SD Vietnam War Memorial Dedication Please Support the Memorial Soldiers, Heroes, and teachers information



In Memory of U.S. Navy Commander

Norman Edward Eidsmoe

Rapid City, South Dakota, Pennington County

May 2, 1933 - January 26, 1968

Killed in Action in Vietnam

Norman Edward “Buzz” Eidsmoe was born on May 2, 1933, in Bismark, North Dakota, to Marcus and Anna Eidsmoe. He had one sister, Evelyn. According to Chuck Cecil in his book, Stubble Mulch, Buzz, from the age of 14 or so, spent his summers making stock dams with his dad for ranchers and farmers and often slept under or in their truck. His family wasn’t rich, but Buzz and his dad worked hard and made good money, and Buzz was generous with his money. “He was always willing to pay for the pool games and buy a cheeseburger and a Coke… We always told him we’d pay him back but he said didn’t care. There would always be more stock dams to build,” he’d say. Buzz went to high school at Rapid City High School where he played football until he was injured in his senior year. He owned an old Model T Ford coupe that “cruised just about every street in Rapid City.” After graduation in 1950, Buzz attended South Dakota State University in Brookings.

Buzz entered the Navy after college and became a pilot. Buzz had a wife, Betsy, and they had five children: Ken and Katherine (twins), Tom, Steven, and Robert Eidsmoe. Eidsmoe was attached to Attack Squadron 165 aboard the aircraft carrier USS Ranger.

While piloting an A6A Intruder, U.S Navy Commander Norman Edward Eidsmoe went missing on January 26, 1968. Eidsmoe was on a mission with his navigator, Michael E. Dunn, “on a low-level, single-plane, night strike mission into North Vietnam.” Five miles from the target, “radar contact was lost due to low altitude and distance from tracking stations.” The support aircraft saw and heard nothing. After search and rescue attempts with no “significant findings,” Commander Eidsmoe and Lt. Commander Dunn were declared missing in action. Eidsmoe’s wife, Betsy, was at home with her five children, when she was notified by Navy officers whop came to her door in Whidbey Island. For over 30 years, the family lived with the uncertainty of what had happened to their son, husband, brother, and father.

In 1997 searchers were led to the site of the plane crash by a Vietnamese farmer who showed them “ a charred air crew bag with Dunn’s name on it and led them to an unmarked grave.” In 1998 Eidsmoe’s remains were recovered and after blood samples verified that the remains were his, his wife Betsy said, “For me, when they identified the aircraft wreckage back in 1997, I sort of felt that was it, but I didn’t expect them to get that far,” meaning that she didn’t expect that his remains would actually be repatriated. According to newspaper articles, finding his remains brought some relief and closure to the family. In April of 2000, Commander Norman Edward Eidsmoe was buried in Arlington National Cemetery with full military honors with his children and widow in attendance.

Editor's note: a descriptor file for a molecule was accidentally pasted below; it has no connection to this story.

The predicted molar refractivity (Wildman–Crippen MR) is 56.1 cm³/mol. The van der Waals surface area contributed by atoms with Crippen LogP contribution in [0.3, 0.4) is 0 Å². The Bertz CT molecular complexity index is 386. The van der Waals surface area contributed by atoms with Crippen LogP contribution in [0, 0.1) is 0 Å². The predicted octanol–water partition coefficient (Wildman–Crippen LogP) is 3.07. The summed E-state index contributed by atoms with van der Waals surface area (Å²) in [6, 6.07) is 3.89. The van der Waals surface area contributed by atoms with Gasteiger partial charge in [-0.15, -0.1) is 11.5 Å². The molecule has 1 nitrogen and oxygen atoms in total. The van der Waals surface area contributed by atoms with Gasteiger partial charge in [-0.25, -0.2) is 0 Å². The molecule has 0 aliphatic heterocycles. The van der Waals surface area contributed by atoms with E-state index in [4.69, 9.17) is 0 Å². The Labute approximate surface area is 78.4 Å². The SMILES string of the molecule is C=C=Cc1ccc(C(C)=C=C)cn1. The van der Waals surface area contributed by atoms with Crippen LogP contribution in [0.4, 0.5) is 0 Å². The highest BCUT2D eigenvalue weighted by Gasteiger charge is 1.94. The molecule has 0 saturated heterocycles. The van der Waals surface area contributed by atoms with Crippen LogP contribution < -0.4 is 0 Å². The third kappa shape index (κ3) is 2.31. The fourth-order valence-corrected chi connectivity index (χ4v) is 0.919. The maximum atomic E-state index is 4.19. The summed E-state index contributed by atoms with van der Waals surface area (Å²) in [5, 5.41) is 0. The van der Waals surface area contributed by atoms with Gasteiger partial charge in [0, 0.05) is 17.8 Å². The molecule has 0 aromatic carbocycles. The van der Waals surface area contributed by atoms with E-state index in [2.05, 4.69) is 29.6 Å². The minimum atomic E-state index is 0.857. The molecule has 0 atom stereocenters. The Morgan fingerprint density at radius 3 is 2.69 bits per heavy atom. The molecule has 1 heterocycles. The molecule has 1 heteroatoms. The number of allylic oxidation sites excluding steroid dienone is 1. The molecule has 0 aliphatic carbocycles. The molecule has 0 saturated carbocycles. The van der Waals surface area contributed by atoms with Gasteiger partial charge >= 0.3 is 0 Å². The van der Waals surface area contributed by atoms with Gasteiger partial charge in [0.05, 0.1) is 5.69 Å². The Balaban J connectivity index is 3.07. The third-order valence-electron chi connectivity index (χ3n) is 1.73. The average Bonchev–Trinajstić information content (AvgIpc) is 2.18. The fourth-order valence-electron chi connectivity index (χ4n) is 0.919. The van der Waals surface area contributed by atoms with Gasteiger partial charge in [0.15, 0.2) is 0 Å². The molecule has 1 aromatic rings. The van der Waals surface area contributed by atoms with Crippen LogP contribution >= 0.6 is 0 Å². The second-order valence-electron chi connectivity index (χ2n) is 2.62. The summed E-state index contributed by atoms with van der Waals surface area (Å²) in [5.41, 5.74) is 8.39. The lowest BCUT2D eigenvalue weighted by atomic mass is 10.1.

In his prepared remarks for his father’s burial at Arlington on April 9, 2000, Robert observed that both he and his father had filmed Hong Kong Harbor, Norman in 1957 and Robert in 1992. Robert remarked “that progress had built up the harbor but the view had not changed much between 1957 and 1992,” which he then compared to he and his father’s Naval service. “The people may change but the traditions stay. By choosing a career as a Naval Aviator I have lived a part of my father’s life.” Steven Eidsmoe also spoke at his father’s service and shared these memories about Buzz:

His thoughts were centered on his family; all his aspirations and hopes were for us… Dad was honest and fair and tried to teach us how important these things were. He believed that a man’s word was his bond and never willingly let anybody down. He had integrity and was a natural born leader….Buzz was many different things to many different people. He was a loving husband to Betsy, a wonderful dad to us, a respected officer, and an outstanding naval aviator….

Dad didn’t expect us to be first in the class; he didn’t expect us to win every game. All he ever wanted was for us to use our talents to the best of our abilities. That’s the least we can do for him who has done so much for us….

This entry was respectfully submitted by Matt Altmyer, 8th grade, Spearfish Middle School, Spearfish South Dakota, on March 30, 2006. Information for this project was provided by and Stubble Mulch by Chuck Cecil. Additional information and profile approval was provided by the Eidsmoe family via Betsy.


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